Why Scientists Care So Much About Gnats, Weeds, and Brewer’s Yeast

By Becker1999 from Grove City, OH (March for Science, Washington, DC) [CC BY 2.0], via Wikimedia Commons.
By Becker1999 from Grove City, OH (March for Science, Washington, DC) [CC BY 2.0], via Wikimedia Commons.
On Earth Day, 2017, hundreds of thousands of people marched in major cities around the world in support of science. And as for me? I was asked to write a guest post for the March for Science’s blog highlighting the importance of fundamental research; in particular, I focused on model organisms, those humble creatures from dung-eating gnats to beer-making yeast on which so much of biology is based. Check it out to learn more about why we care about these seemingly lowly—and honestly, often kind of gross—creatures!

The future of fungi

Do you live in a house made of mushrooms? This reality may be closer than you imagine! Discover the future of fungi in the latest article by my friend and colleague Sonia Travaglini and learn how mushrooms are a growing technology for renewable building materials, textiles, and more.

Image credit: Christine Liu, BSR design team.
Image credit: Christine Liu, BSR design team.

Color by numbers

My latest feature for the Berkeley Science Review, Color by numbers, takes readers on a journey through the nanoscale phenomena that make our visual experience so vibrant. By exploring the fundamental science behind color — from quantum physics to evolutionary biology — as well as applications inspired by this science, such as solar cells and futuristic displays, I invite readers to take a new perspective on our colorful world.

Research by UC Berkeley Professor Nipam Patel (left) and graduate students Ryan Null (middle) and Rachel Thayer (right) is highlighted in the article. Photo credit: Michael Wan, BSR design team.
Research on butterflies by UC Berkeley Professor Nipam Patel (left) and graduate students Ryan Null (middle) and Rachel Thayer (right) is highlighted in the article. Photo credit: Michael Wan, BSR design team.

Can gene drives survive in the wild?

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Image credit: see page for author [CC BY 4.0], via Wikimedia Commons

What if we could eradicate mosquito-borne illnesses with a simple trick of molecular biology? Human-engineered gene drives have been getting a lot of media attention lately because some hope they will allow us to do just that. But will gene drives live up to the hype? My latest article for the Genetics Society of America addresses this issue. I interviewed experts in population genetics to get a better understanding of how gene drives might work in the wild, and what I learned left me with an even stronger appreciation of the power of evolution.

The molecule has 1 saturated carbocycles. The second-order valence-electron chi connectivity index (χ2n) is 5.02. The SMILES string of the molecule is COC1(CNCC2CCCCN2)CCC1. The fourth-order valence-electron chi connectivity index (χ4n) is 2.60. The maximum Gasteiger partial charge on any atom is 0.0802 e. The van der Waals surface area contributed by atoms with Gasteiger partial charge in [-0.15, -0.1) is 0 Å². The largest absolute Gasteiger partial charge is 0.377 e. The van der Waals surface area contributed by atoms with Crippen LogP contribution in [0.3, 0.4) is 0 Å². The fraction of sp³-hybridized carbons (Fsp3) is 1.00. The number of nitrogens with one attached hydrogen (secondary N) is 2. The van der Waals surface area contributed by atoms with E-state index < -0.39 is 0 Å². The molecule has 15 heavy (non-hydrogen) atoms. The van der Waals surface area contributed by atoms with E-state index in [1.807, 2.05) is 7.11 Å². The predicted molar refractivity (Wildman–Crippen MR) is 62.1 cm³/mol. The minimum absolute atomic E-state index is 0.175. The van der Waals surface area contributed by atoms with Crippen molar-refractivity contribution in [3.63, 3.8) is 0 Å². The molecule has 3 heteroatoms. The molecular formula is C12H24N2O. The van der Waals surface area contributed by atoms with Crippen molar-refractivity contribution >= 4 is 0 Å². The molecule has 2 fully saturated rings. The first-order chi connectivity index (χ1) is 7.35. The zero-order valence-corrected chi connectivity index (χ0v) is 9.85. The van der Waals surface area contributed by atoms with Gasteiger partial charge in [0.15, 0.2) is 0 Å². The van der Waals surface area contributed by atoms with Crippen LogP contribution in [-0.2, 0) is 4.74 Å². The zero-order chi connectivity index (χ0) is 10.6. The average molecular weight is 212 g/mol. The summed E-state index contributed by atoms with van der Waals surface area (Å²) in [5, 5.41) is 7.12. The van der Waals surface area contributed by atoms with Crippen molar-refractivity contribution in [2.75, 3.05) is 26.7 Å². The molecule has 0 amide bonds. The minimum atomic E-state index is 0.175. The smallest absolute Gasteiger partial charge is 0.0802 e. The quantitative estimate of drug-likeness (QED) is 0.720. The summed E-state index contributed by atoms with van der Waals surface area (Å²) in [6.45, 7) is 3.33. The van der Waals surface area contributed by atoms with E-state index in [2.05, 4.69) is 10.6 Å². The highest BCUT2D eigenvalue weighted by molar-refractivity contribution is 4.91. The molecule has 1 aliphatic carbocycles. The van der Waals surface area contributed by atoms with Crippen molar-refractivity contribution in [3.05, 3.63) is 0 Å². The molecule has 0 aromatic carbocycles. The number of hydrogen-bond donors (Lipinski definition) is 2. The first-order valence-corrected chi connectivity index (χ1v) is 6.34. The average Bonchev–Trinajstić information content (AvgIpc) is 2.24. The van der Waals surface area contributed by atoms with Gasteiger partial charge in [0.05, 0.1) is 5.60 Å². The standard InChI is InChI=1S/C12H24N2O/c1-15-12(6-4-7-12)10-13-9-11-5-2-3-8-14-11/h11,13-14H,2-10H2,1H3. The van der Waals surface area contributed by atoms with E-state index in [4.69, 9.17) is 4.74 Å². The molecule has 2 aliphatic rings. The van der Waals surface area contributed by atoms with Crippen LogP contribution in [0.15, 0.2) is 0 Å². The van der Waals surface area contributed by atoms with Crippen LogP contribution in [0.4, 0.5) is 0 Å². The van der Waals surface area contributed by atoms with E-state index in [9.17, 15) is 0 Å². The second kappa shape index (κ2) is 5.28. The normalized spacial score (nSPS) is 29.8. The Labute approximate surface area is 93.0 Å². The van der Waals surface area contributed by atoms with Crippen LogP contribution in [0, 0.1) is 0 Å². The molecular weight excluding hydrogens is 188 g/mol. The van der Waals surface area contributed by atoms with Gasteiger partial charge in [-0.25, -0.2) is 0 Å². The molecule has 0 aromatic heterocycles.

Blog neglect rationalization

Many new articles are in the works, so hold tight!

Refilling the liquid nitrogen on the electron microscope instead of writing blog posts.
The culprit is seen refilling the liquid nitrogen on the electron microscope instead of writing blog posts.

At the moment, I’m writing another feature for the Berkeley Science Review and several more posts for the Genes to Genomes blog, trudging along toward my doctorate . . . and planning my wedding, which is in less than a month. Now that I think of it, I need to get back to work!

 

The original origami

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The paradox of protein folding

A paper crane appears impressively intricate, especially to a novice origami maker struggling with the first creases. But fumbling hands and crumpled paper belie a different type of folding expertise. Imperceptibly, legions of molecules inside the origami maker’s body constantly confront a much more complex folding task. These molecules, called proteins, reliably fold into one out of an enormous number of possible structures in a fraction of the time it takes to make a paper crane. With no hands to guide it, each protein molecule must traverse the pathway to its correct shape with superhuman speed and precision. And while poor origami technique results in wasted paper at worst, the consequence for failed protein folding can be death.

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The false controversy of GMO safety

Image Credit: Randi Hausken from Bærum, Norway (Kornaks Uploaded by russavia) [CC BY-SA 2.0], via Wikimedia Commons

It’s difficult to imagine a future in which the general public doesn’t question scientific findings. For the most part, this skepticism is a good thing: it spurs debate, fosters discussion between the public and the scientific community and ultimately increases public understanding of science. But when these inquiries are based on ideological judgments or fear, as is the case with the widespread apprehension about genetically modified organisms (GMOs), both scientists and science communicators must carefully craft public statements to prevent dangerous misinterpretations.

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